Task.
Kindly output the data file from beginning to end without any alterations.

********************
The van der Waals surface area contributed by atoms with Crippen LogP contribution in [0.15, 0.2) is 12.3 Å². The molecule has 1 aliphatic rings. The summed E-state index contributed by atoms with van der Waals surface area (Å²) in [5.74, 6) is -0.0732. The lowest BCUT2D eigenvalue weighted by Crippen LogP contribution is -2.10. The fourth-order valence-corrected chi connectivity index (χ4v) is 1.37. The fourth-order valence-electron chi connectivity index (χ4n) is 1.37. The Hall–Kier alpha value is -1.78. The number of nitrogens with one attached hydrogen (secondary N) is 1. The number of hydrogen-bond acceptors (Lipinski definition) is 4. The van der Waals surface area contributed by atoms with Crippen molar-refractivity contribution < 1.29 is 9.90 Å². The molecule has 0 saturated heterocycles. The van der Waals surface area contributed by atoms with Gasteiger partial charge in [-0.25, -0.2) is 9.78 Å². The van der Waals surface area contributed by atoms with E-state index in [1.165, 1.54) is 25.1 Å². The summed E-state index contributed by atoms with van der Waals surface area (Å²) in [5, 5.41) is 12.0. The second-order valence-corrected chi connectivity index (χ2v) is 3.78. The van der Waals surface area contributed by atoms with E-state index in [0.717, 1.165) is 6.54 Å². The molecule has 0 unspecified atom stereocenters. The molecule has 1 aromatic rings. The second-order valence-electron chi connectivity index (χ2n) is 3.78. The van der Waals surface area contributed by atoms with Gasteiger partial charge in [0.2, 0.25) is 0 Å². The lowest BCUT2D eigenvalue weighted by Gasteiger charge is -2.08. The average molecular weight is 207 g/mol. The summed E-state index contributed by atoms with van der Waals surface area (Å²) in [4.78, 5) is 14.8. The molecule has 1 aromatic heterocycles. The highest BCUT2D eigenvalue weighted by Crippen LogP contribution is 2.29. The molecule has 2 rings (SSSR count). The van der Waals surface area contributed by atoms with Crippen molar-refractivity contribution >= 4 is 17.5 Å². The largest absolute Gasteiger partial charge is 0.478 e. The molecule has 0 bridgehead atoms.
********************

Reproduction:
The van der Waals surface area contributed by atoms with Crippen LogP contribution in [0.15, 0.2) is 12.3 Å². The molecule has 1 aliphatic rings. The summed E-state index contributed by atoms with van der Waals surface area (Å²) in [5.74, 6) is -0.0732. The lowest BCUT2D eigenvalue weighted by Crippen LogP contribution is -2.10. The fourth-order valence-corrected chi connectivity index (χ4v) is 1.37. The fourth-order valence-electron chi connectivity index (χ4n) is 1.37. The Hall–Kier alpha value is -1.78. The number of nitrogens with one attached hydrogen (secondary N) is 1. The number of hydrogen-bond acceptors (Lipinski definition) is 4. The van der Waals surface area contributed by atoms with Crippen molar-refractivity contribution < 1.29 is 9.90 Å². The molecule has 0 saturated heterocycles. The van der Waals surface area contributed by atoms with Gasteiger partial charge in [-0.25, -0.2) is 9.78 Å². The van der Waals surface area contributed by atoms with E-state index in [1.165, 1.54) is 25.1 Å². The summed E-state index contributed by atoms with van der Waals surface area (Å²) in [5, 5.41) is 12.0. The second-order valence-corrected chi connectivity index (χ2v) is 3.78. The van der Waals surface area contributed by atoms with E-state index in [0.717, 1.165) is 6.54 Å². The molecule has 0 unspecified atom stereocenters. The molecule has 1 aromatic rings. The second-order valence-electron chi connectivity index (χ2n) is 3.78. The van der Waals surface area contributed by atoms with Gasteiger partial charge in [0.2, 0.25) is 0 Å². The lowest BCUT2D eigenvalue weighted by Gasteiger charge is -2.08. The average molecular weight is 207 g/mol. The summed E-state index contributed by atoms with van der Waals surface area (Å²) in [4.78, 5) is 14.8. The molecule has 1 aromatic heterocycles. The highest BCUT2D eigenvalue weighted by Crippen LogP contribution is 2.29. The molecule has 2 rings (SSSR count). The van der Waals surface area contributed by atoms with Crippen molar-refractivity contribution >= 4 is 17.5 Å². The largest absolute Gasteiger partial charge is 0.478 e. The molecule has 0 bridgehead atoms.